An EFAO member called the office last week to see if staff could recommend someone who might have some insight to the causes and solutions for rust on wheat? Apparently this has become an issue for organic growers in Southwestern Ontario. Any information or contact info for someone who might be able to help out would be greatly appreciated!
I’ve never tried to control it before as I never grew wheat on a very large scale. It’s so weather dependent since Wheat Rust is fungal in nature, so wet and warm weather will help it establish, and wind will help it proliferate (through airborne spores) across the field. The only thing I can suggest is to make sure to use rust-resistant varieties of wheat, and maybe make sure you have a good windbreak to limit the spread. Apart from that, I’m not sure if there is an organic-approved fungicide that could be applied, if you would even want to do that in the first place (because who wants to revert to using fungicides in ecological farming, certified or otherwise?!), but that could be worth looking into.
OMAFRA has a bit of info on this as well:
There’s some research to suggest that adequate levels of copper and plant-available silicon in the soil can help prevent fungal diseases like rust in cereal crops. As Denis pointed out, there’s a genetic component to resistance too. Remember that rust will impact the photosynthetic capacity of the plant, limiting growth and yield, but it won’t have a direct impact on grain quality (unlike fusarium).
One potential solution is a copper sulfate spray, but it is much more effective as a preventative or early treatment option. Copper sulfate is pretty acidic, so it will burn leaves, especially in warmer weather. The usual recommendation is to apply it as “Bordeaux mixture”, which reduces (but doesn’t eliminate) the phyto-toxicity. Here are details from OMAFRA (for apple orchards):
“When preparing Bordeaux mixture, dissolve 1kg of copper sulfate in 1000 L water in the spray tank following label directions. Turn on the mechanical agitator. Premix the hydrated spray lime in a bucket with enough water to make a slurry and pour the lime slurry through a 0.3 mm screen into the spray tank. Mix the lime and copper sulfate for about 15 minutes before spraying, and keep the agitator running while spraying. The objective is to make a 1:6:1000 Bordeaux mixture (1kg of copper sulfate: 6 kg hydrated lime: 1000 liters of water) and apply as a dilute spray at a rate of 3000 L/ha. Do not use as a concentrate.”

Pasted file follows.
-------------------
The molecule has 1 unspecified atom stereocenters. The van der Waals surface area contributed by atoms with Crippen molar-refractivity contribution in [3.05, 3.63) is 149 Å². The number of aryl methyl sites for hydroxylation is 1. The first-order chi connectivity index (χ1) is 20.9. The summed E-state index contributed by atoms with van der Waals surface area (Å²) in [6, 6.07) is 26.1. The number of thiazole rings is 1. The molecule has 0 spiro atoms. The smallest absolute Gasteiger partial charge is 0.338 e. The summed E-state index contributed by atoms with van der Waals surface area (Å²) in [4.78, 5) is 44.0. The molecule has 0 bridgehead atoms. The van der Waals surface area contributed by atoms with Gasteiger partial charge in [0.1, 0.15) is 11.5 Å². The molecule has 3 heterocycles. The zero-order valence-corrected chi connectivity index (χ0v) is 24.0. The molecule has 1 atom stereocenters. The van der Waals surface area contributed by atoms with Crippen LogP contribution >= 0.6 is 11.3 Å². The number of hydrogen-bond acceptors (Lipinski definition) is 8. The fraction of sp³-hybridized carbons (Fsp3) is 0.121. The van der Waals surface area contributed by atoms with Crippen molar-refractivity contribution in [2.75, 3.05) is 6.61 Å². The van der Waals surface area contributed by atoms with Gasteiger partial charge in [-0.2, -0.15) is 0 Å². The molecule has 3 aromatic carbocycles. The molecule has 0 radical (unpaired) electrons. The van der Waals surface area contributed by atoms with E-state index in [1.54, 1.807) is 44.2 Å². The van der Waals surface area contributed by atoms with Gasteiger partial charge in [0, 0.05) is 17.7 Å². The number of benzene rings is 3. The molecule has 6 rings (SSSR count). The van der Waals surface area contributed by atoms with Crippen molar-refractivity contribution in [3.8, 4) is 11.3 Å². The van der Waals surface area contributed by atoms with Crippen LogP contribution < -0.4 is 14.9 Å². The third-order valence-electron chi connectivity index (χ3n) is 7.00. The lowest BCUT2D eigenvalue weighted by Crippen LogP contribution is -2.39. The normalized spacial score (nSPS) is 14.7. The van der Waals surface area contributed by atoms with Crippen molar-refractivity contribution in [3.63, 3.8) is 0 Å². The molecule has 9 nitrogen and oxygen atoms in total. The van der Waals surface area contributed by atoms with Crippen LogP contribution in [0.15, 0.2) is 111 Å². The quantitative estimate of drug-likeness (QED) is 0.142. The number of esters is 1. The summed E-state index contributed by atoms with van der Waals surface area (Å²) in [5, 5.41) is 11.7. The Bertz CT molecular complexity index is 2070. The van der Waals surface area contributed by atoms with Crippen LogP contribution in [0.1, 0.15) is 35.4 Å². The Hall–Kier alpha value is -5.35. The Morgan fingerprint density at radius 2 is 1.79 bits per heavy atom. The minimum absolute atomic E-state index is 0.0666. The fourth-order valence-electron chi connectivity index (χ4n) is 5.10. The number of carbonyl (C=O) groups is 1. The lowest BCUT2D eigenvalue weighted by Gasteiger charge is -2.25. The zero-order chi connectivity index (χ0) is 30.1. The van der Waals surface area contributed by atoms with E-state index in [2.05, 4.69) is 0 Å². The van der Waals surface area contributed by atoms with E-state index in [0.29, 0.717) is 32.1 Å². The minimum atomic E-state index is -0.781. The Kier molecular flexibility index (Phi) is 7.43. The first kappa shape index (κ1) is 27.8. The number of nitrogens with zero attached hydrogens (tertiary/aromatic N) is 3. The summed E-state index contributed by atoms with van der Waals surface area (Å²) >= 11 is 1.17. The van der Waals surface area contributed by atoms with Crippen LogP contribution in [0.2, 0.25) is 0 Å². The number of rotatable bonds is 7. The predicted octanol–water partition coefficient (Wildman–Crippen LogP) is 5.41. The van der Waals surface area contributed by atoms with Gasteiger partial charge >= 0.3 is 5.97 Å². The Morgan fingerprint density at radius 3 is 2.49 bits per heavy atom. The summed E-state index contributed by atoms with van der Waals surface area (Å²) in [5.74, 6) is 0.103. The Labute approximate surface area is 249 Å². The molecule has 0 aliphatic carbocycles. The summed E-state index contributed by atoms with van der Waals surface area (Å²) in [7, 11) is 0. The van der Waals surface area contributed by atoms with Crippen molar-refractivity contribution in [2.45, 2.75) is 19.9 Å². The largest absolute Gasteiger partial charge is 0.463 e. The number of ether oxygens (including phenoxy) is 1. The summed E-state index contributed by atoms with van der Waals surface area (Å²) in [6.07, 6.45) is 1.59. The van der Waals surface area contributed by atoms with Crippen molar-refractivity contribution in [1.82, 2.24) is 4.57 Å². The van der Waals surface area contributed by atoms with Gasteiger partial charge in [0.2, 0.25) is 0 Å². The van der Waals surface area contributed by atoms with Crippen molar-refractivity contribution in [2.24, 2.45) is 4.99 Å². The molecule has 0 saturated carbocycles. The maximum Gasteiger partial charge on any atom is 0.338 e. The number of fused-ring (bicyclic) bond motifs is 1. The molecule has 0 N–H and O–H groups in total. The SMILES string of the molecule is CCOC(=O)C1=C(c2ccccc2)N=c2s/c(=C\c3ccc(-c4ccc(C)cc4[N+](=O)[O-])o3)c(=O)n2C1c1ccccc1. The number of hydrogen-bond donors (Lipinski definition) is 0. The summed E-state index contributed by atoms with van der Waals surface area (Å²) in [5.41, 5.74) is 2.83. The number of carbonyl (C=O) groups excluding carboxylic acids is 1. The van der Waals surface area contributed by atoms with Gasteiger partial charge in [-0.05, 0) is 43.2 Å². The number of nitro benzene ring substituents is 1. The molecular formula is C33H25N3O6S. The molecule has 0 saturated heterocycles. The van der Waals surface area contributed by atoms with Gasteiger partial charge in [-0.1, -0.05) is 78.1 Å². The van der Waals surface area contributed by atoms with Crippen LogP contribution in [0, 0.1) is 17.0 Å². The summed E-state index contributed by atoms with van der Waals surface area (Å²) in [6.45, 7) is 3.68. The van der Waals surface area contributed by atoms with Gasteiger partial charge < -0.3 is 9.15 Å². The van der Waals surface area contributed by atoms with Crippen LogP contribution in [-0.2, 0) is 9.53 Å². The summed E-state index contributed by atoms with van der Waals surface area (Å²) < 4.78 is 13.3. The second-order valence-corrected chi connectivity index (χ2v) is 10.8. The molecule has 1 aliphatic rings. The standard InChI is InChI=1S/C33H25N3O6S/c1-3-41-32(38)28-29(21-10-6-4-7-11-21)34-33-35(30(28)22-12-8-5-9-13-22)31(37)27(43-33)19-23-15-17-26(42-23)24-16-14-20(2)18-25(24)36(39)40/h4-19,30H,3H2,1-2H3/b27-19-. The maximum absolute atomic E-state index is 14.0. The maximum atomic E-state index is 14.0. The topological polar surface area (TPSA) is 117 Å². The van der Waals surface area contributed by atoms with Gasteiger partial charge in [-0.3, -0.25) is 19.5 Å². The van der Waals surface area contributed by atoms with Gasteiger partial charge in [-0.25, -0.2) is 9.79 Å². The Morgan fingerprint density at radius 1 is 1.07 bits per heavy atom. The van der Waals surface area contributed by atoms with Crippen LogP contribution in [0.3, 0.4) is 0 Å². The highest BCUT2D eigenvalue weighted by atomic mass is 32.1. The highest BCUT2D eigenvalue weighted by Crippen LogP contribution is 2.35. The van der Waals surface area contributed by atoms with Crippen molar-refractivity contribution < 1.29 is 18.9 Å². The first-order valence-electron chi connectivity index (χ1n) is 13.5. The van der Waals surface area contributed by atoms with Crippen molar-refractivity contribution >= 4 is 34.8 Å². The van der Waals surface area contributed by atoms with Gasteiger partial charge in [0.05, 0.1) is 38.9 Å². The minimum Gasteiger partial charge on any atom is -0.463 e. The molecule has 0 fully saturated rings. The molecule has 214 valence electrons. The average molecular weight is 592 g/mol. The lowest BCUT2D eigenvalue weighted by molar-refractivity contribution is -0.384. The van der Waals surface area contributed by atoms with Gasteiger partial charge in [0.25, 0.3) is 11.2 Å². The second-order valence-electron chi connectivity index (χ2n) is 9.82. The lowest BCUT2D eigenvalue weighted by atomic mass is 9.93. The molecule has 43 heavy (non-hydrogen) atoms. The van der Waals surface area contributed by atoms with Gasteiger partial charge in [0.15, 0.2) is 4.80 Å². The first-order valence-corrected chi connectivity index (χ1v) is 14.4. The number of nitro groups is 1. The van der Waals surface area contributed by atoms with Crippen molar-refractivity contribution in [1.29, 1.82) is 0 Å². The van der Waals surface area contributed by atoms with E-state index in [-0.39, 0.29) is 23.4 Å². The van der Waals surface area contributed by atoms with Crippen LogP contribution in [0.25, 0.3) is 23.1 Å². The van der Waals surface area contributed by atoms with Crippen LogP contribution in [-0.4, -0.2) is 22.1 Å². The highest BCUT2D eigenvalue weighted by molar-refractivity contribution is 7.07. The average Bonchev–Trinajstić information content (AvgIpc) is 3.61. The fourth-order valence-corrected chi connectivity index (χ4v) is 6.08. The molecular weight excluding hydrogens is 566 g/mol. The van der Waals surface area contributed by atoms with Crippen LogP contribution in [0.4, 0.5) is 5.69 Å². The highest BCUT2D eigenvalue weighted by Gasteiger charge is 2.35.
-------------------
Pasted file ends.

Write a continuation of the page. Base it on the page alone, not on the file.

Organic growers are also required to monitor copper levels in the soil to prevent excess copper accumulation, so anybody interested in doing this had best have a conversation with their certification body in advance. Copper sulfate is also highly-toxic in its raw form, so if you’re handling it, either as a soil amendment or as a fungicide, pay very close attention to the handling instructions.
Some Ontario growers are experimenting with EcoTea Foliar, a liquid biological amendment designed to colonize the leaf surface with plant-beneficial microbes that out-compete pathogens for space and resources, induce the plant’s own defense mechanisms, and can have a direct impact on disease-causing organisms. One farmer noted a significant difference in the incidence and development of rust in wheat fields that received a foliar application in late May versus those that were left untreated. This was well before rust started appearing, which is really the ideal time. Other farmers tried spraying EcoTea once rust appeared, hoping to limit its spread and provide additional support to the effected plants - we may have to wait until harvest to determine if this approach had a positive impact.
Great input @rob!
You’re making me wonder if, under organic/ecological methods, a whey-based spray would be helpful as used by some organic apple orchards to combat fungal diseases (like scab). I believe the principle is to essentially promote the colonization of the surface of the leaves/fruit with beneficial fungi before harmful fungi have a chance to establish. The result is that once the harmful fungi come in to try and establish themselves, the “space” has already been taken by the beneficial fungi. Food for thought!
I don’t see any rust on my wheat field. I sprayed a mixture of “sillica” and molasses and have great luck with it. Most of my neighbors have major rust problems.
Would you be able to share a more detailed “recipe”, @bayer?